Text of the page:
Project GREEEN committed to controlling spotted wing drosophila
Project GREEEN has invested significant resources into mitigating the effects of the invasive pest spotted wing drosophila.
October 1, 2018 - Author: Cameron Rudolph
Spotted wing drosophila is an invasive fly that was first detected in the U.S. in California in 2008. SWD has now been reported in 34 states, including detection in Michigan in 2010. SWD is able to attack undamaged, ripening fruit using a specialized ovipositor to pierce the skin of the fruit and deposit eggs.
This pest has a wide host range, with berry crops and cherries most susceptible to infestation. In the first two years following its detection in the U.S., SWD was responsible for annual losses of $500 million in a wide range of crops, including 30 to 40 percent of California cherries. In Michigan, SWD may have up to 13 generations per growing season. The short generation time, coupled with a high reproductive potential, results in rapid population growth.
Project GREEEN has devoted many resources toward understanding SWD behavior and developing control mechanisms. Just this past year, Project GREEEN is supporting these efforts:
Biology and detection of the overwintering stage of SWD
SWD overwinters as an adult fly. As temperatures and hours of daylight decrease, developing larvae change into what has been described as a winter morph phenotype. Researchers are determining the survival rate of winter morph SWD under Michigan field conditions and the overwintering locations. Wilson said they also seek to understand if the winter morphs behave similarly in terms of which colors and stimuli attract them. This can help to optimize the winter and spring monitoring programs to detect SWD earlier. The team is continuing winter field trapping experiments with the intention of delivering outreach presentations, writing articles and reports, and preparing web-based materials for growers.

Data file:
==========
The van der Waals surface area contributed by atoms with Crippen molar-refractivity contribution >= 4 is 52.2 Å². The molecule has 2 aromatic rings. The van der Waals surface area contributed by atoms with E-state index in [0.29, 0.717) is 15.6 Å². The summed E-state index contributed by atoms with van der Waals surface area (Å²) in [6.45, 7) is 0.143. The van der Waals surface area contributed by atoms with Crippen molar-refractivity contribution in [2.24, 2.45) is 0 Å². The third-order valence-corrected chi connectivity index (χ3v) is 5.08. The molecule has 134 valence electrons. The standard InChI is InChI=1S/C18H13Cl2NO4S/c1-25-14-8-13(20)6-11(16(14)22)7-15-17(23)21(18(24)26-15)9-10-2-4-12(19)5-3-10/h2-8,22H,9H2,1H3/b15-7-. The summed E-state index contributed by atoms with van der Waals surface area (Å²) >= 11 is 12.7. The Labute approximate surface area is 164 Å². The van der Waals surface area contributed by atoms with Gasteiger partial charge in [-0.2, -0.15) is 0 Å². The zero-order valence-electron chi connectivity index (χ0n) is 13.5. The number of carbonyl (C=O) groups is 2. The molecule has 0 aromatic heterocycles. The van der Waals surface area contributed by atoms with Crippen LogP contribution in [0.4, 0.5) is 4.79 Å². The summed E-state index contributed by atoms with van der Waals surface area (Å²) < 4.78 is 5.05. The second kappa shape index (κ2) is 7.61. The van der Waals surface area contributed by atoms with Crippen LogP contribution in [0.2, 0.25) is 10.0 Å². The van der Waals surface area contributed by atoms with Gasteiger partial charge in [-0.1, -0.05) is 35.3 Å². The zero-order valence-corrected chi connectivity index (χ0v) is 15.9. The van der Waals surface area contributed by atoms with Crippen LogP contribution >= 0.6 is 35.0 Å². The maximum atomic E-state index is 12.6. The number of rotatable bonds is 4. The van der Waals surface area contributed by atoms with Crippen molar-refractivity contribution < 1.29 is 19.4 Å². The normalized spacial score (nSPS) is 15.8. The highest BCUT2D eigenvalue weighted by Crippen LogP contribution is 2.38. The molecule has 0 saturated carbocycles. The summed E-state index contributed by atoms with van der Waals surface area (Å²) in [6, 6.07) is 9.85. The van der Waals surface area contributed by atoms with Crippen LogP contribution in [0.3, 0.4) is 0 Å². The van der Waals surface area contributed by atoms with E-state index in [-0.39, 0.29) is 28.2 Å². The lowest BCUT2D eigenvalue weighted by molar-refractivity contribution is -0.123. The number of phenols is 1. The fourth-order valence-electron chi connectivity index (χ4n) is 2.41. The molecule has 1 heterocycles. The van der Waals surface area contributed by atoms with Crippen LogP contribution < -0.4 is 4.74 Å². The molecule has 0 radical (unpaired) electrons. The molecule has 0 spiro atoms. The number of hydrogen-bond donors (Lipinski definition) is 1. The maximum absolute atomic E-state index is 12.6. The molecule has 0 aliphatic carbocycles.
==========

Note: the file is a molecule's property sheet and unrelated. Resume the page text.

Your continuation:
Development of post-harvest cultural management tactics for SWD
Researchers are trying to determine the potential of fruit compost mixes as potential SWD breeding resources. They are also evaluating cultivation as well as larval and pupal burial as a potential late season SWD management tactic. Sharing project findings via MSU Extension activities and developing leveraged proposals is the next step.
Identifying efficient and selective attractants for SWD using its natural yeast symbionts
Larry Gut, a professor of entomology, said that researchers are determining the behavioral preferences of SWD, comparing its symbiotic yeast and baker’s yeast in the laboratory and in the field. Researchers are looking at whether the attractiveness of symbiotic yeast is affected by crop types: blueberry, blackberry and cherry. The team is seeking to develop an attractive dry lure using odors released from preferred yeast strains and determine its attractiveness and specificity in the laboratory and in the field.
Diversifying tactics for managing SWD in Michigan blueberries
SWD pressure has driven up production costs and increased insecticide use, an unsustainable situation economically and environmentally. Entomology professor Rufus Isaacs is exploring alternative approaches for making management of this pest more diversified and sustainable. These tactics include adjusted pruning practices and mulching options to make fields less suitable for SWD, testing different insecticides and monitoring current biological control levels. Information from this project will be integrated into an existing online, printed and in-person MSU Extension program for SWD management.